Kickstarter uses an all-or-nothing funding model, which, I think, doesn’t make as much sense as they probably think. Let’s say you want to raise $5,000. If you need the $5,000 to buy something that costs exactly $5,000 then you really need all the money. But for many photographers (I’m going to focus on just those for obvious reasons) this often is not how this might work. A photographer might be not overly happy, but still quite content to get “just” $4,000 instead of the $5,000. (more)
There are many different case scenarios where there could be the case. Let’s assume you want to do a road trip, you do your budgeting, and you figure you need $5,000. If you ended up with $4,000 you could still do the road trip - you’d just have to remove some expenses (cut the trip short or whatever else you could do). You’d basically reduce the scope of your project to make it fit the money you get - and that’s a situation photographers are very used to (unless they’re independently wealthy or get a grant).
In fact, that’s a situation everybody is used to: If you want to buy a car and the car costs $15,000 while you only have $14,000, you don’t decide not to buy any car. You will probably find a car that fits your budget. If you want to go on vacation, and your planned vacation would cost $1,000 while you only have $800, most people I know would make it work with $800: Go for fewer days, or stay at a cheaper hotel or whatever option there is.
Insisting on an all-or-nothing funding model essentially is an unnecessary simplification of what crowdfunding could really be. Why not instead work with two numbers, the amount of money the photographer wants to raise and the minimum amount of money that needs to be raised for the project to be possible at all? For the above example, that could be $5,000 and $4,000, say. You figure you’d really need $5,000 for your road trip, but you could cut some expenses and do the whole thing, in a somewhat reduced form, for less. Or maybe you want to photograph 50 people, but you could also just photograph 40. Or instead of producing 300 books you’d produce 200.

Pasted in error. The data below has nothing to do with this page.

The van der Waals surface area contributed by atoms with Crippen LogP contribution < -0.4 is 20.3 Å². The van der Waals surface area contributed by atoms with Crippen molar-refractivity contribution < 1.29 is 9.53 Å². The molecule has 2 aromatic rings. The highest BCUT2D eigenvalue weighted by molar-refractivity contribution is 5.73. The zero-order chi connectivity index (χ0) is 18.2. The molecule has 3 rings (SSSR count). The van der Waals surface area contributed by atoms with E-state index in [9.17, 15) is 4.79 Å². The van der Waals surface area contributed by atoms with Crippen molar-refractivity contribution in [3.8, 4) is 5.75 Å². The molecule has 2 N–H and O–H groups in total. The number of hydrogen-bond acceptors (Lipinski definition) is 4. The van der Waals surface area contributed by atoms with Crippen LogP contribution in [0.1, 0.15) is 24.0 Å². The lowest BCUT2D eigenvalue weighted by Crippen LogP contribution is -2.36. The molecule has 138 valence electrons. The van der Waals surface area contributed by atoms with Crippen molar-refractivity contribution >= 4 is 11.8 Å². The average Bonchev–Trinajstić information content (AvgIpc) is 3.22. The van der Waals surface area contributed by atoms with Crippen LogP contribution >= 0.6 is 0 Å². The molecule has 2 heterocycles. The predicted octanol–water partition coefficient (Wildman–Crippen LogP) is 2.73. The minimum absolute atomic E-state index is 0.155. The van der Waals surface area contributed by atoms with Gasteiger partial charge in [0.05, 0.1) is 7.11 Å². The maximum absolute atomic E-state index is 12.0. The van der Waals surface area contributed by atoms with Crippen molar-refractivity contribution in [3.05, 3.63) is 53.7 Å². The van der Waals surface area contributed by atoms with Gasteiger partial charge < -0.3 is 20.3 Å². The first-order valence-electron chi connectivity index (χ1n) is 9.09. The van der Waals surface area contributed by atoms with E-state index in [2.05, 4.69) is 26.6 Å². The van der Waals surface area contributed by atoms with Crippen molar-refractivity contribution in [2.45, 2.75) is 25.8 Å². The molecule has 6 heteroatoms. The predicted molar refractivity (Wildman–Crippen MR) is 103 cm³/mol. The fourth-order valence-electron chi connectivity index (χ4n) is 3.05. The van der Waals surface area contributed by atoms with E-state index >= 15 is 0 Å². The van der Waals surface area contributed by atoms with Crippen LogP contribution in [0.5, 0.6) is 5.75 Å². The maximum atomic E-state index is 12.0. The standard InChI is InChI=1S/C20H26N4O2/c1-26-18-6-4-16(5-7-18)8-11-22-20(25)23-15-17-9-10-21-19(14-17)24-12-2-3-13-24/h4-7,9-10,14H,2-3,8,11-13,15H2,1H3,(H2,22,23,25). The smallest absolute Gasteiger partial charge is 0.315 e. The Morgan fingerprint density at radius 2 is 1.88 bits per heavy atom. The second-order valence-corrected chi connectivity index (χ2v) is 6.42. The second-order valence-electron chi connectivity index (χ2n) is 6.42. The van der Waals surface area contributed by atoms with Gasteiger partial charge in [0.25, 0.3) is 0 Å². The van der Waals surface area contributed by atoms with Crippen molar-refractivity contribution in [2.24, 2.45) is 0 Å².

This would probably increase the numbers of successful pitches quite a bit, Kickstarter would make extra money (for them it’s a business, a way to make money), and it would give people more flexibility - both backers and photographers.
Of course, you could argue that if someone could do their project for $4,000 why don’t then then ask for just that? But that misses the point. When you budget your project, you want to budget it properly. You want to budget the project you want to do. Once you have that number you could then think about what number you could still work with - if the full amount doesn’t come through. Or you could even decide that if you raise $4,000 instead of the $5,000 you’d put the remaining $1,000 on a credit card.
Your potential backers would see the numbers, and they could base their decision on that. If someone asks for $5,000, but could also work with $4,000 (to do something a little reduced) that seems to make a lot of sense. In contrast, if someone asks for $5,000, but could also work with $2,000 - I’d probably think twice before funding that.